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`Seven Samurai' excels in the hands of a master

The 1954 masterpiece looks and sounds brand-new, and the extras offer historical perspective.

September 03, 2006|Susan King

Seven Samurai

(Criterion Collection, $50)

THE story is simple -- poor villagers living in the countryside in 16th century Japan hire a group of warriors to protect them from invading bandits intent on robbing them of their barley crop. But Akira Kurosawa's telling of the tale is masterly. All the elements aligned to make "Samurai" a flawless piece of cinema -- the direction, screenplay, performance, music score, cinematography and production design are beyond reproach. And even at 3 hours and 27 minutes, this 1954 epic, which was westernized in 1960 as "The Magnificent Seven," moves at a breakneck pace.

Though he had had samurai characters in previous films, including "Rashomon," this marked the first time Kuroswa made a true samurai picture. Besides incredible action sequences -- the climactic fight sequence in a torrential downpour and knee-deep mud is brilliantly staged -- Kurosawa never scrimps on character development.

Several veteran Kurosawa actors star: Toshiro Mifune is superb as the wisecracking, unruly warrior Kikuchiyo, and Takashi Shimura is equally effective as the wise, level-headed leader of the warriors, Kambei.

Written by Kurosawa, Shinobu Hashimoto and Hideo Oguni, the film boasts the talents of composer Fumio Hayasaka and cinematographer Asaichi Nakai.

Criterion has handled this film with the care it deserves -- "Seven Samurai" looks and sounds as if it were made last week.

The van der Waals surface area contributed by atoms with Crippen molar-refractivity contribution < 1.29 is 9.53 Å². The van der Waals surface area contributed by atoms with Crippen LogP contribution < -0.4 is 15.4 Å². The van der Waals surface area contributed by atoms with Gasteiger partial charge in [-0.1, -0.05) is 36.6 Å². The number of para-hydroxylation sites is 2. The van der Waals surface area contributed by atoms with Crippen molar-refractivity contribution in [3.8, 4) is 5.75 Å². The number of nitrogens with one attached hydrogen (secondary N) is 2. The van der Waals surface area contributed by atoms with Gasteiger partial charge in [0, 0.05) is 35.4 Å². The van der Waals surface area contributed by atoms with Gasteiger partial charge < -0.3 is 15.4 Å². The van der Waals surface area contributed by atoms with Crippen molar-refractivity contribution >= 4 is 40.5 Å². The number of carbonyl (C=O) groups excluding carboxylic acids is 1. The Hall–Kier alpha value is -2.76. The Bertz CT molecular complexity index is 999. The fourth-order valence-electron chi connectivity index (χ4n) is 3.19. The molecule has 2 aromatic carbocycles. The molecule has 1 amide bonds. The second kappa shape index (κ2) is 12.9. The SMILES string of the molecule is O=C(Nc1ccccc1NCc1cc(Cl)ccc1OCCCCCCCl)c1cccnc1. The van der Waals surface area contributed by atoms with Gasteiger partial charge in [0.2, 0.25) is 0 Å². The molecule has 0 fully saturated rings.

Because the original negative no longer exists, a duplicate negative was created from original material. Several digital hardware and software solutions were used to correct instability and reduce dirt and scratches. A new 4.0 mix was created from the original optical recordings, stereo music masters and production sound effects masters. The original monaural soundtrack was mastered from an optical soundtrack print. Audio restoration tools reduced clicks, pops, hissing and crackles.

Extras: The three-disc set includes two historical, scholarly commentaries, one with film scholars David Desser, Joan Mellen, Stephen Prince, Tony Rayns and Donald Richie, the other a vintage track with Japanese-film expert Michael Jeck; a 50-minute documentary on the making of the film that was part of a Japanese TV series, "Akira Kurosawa: It Is Wonderful to Create"; "My Life in Cinema," a fascinating two-hour conversation between Kurosawa and Nagisa Oshima; "Seven Samurai: Origins and Influences," a fact-filled documentary examining the traditions of the samurai as well as the films and filmmakers influenced by this movie; trailers and teasers; and galleries of rare posters, production stills and behind-the-scenes photos.

-- Susan King

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